Liz Doughty, flattener of the other team, not getter of penalties.

A Tucson highlight was Friday's visit to AMARC, "the Aerospace Maintenance And Regeneration Center, a joint service facility managed by the US Air Force Material Command located in the town of Tucson, Arizona, USA." We first visited the Pima Air & Space Museum across the street. I'd been there before with my parents, who do not share my affinity for looking at planes, so I was eager to get back there and really take my time looking at Things (aka Planes). We saw all there was to see, then boarded the bus to the Davis-Monthan Air Force Base, home to AMARC. Andrea and Meena were wiped out, they fell asleep before we got past 'Celebrity Row' (a cousin, no doubt, of Contestant's Row), where one of each kind of aircraft they have at AMARC is on display. They missed the other side of the street, where the planes are decapitated for parts. All was fascinating. Despite my extreme fatigue, I stayed awake so I didn't miss a thing.

A lot of very exciting things have happened lately. One of them is a new job, working 10 hours a week in the English Department office at school. Today was my first official day of work (though I didn't know it until I got there, I thought we were just going to talk about my hours). I am now:
Liz Doughty, Master of Making Copies
Collator of MFA Thesis proposals
Accepter of official MFA handiwork

So far, I am not:
Liz Doughty, bringer of coffee
buyer of gifts for your wife
collector of dry cleaning

Though later in the week, I may be
Liz Doughty, helper of dinner set-up for visiting poets

Which I think is okay. I have no plans to fawn over this poet, but rather to see if he has any good things to say about living a writer's life, things that I haven't figured out already.

Tucson Report
This tournament was much better than the last one. We won 2 out of our 4 games, handily losing to 2 better teams and handily dominating over 2 lesser teams. 4 games in two days, with the last two yesterday morning at 8:15 and 11:30. The only saving grace was that the other team had slightly less rest between games than we did. The group was very mellow, not much agression on the bench, though plenty on the ice (I broke the seal on penalties, starting off with a tripping call 4 minutes into the first game, thank you thank you).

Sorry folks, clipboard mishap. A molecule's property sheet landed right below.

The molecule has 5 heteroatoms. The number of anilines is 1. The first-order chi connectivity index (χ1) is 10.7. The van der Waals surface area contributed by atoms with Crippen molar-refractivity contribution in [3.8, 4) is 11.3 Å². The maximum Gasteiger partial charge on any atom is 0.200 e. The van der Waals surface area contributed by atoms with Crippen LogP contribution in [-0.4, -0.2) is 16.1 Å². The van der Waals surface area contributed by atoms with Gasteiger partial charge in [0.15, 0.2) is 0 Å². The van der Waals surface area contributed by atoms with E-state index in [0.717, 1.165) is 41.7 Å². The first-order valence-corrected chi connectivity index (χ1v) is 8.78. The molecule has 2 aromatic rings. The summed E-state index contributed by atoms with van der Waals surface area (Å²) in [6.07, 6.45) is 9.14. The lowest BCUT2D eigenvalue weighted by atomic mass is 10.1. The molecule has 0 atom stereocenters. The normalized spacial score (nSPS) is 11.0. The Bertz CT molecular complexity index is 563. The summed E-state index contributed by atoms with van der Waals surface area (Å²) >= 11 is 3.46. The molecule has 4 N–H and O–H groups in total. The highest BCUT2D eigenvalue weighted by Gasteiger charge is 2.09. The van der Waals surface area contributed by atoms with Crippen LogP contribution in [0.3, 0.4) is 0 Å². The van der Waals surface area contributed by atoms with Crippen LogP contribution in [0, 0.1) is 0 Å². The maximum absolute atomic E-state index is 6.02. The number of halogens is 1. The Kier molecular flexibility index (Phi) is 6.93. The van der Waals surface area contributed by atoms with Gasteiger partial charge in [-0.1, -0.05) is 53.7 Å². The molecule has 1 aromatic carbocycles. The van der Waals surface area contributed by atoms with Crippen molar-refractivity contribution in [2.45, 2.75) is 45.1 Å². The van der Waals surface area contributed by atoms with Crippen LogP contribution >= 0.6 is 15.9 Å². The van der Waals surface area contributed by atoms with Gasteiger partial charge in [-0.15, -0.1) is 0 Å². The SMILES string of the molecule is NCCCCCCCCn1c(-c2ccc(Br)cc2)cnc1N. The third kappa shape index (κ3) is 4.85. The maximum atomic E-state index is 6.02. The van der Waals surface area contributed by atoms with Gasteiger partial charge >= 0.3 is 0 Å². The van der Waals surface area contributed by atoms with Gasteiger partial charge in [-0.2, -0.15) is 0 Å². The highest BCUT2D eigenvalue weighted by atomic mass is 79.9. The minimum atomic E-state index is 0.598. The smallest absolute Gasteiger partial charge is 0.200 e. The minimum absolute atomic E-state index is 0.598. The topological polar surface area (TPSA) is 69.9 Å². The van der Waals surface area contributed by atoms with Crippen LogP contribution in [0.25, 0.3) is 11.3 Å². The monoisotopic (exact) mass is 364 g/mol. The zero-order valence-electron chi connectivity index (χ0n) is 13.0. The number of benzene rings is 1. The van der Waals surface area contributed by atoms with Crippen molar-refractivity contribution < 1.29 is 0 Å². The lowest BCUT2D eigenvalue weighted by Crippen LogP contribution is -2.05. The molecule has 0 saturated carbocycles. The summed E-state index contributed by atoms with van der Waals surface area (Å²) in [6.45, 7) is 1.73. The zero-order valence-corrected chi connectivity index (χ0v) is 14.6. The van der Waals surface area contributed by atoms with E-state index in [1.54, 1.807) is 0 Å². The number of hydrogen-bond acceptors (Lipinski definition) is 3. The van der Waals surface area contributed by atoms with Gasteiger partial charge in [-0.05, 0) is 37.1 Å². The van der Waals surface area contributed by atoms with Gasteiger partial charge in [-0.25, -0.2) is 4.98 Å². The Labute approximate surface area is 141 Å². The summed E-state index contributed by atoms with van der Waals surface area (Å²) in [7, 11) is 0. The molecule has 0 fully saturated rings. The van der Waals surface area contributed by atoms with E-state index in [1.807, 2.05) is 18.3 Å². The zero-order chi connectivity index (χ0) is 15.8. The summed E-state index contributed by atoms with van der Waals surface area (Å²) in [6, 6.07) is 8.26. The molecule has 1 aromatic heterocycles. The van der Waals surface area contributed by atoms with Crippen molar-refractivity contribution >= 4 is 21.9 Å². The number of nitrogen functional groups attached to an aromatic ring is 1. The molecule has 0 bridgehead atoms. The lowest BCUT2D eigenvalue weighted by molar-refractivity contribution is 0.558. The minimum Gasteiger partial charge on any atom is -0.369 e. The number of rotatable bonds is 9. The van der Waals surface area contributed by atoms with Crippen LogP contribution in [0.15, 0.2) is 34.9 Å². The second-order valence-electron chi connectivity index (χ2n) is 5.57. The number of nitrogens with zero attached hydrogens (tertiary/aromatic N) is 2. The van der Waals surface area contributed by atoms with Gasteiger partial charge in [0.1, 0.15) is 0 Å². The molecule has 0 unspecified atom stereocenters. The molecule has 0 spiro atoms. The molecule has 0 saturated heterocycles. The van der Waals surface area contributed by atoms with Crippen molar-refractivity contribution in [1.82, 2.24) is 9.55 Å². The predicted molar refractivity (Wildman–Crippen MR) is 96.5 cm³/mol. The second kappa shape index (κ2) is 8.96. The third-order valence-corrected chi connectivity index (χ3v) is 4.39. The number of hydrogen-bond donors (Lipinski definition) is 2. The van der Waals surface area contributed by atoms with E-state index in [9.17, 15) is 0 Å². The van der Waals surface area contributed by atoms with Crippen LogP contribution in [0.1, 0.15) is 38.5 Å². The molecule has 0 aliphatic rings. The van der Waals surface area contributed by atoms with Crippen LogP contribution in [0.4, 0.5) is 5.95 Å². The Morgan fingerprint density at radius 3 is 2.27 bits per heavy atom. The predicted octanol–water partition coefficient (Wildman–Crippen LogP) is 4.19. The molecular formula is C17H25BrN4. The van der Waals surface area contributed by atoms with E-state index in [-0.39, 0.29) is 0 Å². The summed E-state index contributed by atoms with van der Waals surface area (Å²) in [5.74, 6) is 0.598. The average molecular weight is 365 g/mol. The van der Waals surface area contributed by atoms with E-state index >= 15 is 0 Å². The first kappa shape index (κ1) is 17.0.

Our fans were once again fantastic, thanks to Andrea (and her lovely hotel blanket), Walt and Dena for cheering us to both victory and defeat. No matter how badly we did, it was comforting to see them there, cheering us on to the brutal or triumphant end.

We just got in, I'm exhausted but pleased that this tourney didn't leave a bad taste in my mouth.


That Smell
I guess it's spring cleaning time, even though it's now going on winter. I'm home today, getting ready for our Tucson trip (we leave at 7:45 am tomorrow), doing the traditional 'dont-let-the-dogsitter-see-how-we-really-live' dance. This includes dishes. Hey kids, learn from my mistake -- if you leave any kind of food, plus water, in your sink it will rot and make the nastiest stink you can imagine. Well, maybe dead people smell worse but this was a close second. More than once, I was forced to stop and turn my head so I didn't vomit from the stench.

The good news? It's all clean now and we promise to never do that again. I'm also cleaning the rest of the house, and unearthed no less than 10 empty gatorade containers from under the sofa. Chalk those up to the hidden life of dogs, where they do their own thing (in this case, take the containers off the counter when we're not home) and hide the evidence under the couch.

Okay, back to cleaning. Aren't you jealous?


I'm writing a grant application to get lottery money from school to buy a laptop. Have any of the three of you loyal readers been through any kind of grant process? Please drop me a line if you have any suggestions about what to/what not to include in this application. I have to address the following:
Description of how and when the funds will be used.
In the case of equipment, description and cost.
Intended instructional application (to surf porn during class, of course)
Benefits to program/students/faculty
Plesae help!

I am the worst dog mommy in the world. The worst. Before going to play pickup at lunch today, I went to the garage to get my goalie gear. The dogs followed me in, as usual. There's no good excuse for what happened next.

I forgot Patrick, left my little boy trapped in the garage while I was gone. When I came home, I couldn't find him. When he wasn't there to greet me at the door, I had visions of him collapsed in the backyard, paralyzed by a cluster of seizures that wouldn't stop (I had no visions of him, a basset hound, jumping the fence) or worse. I ran out to the yard. No Patrick. I ran to the garage, flung open the door and there, there he was, scared as hell, bolting past me to get back into the house. He'd peed all over the garage and may have had a seizure or two out there but he seems okay right now. The other dogs are dutifully checking him for injuries/new, unrecognizable smells

Meanwhile, I'm rightfully beating myself up for being the worst mommy in the world. Sorry, Pat.

Why did we buy a digital camera before we had dogs? What was the point?

Another burning question: why is Rainie so fascinated with the bathtub? She's in there right now, when I look later I know I'll see little pawprints in it.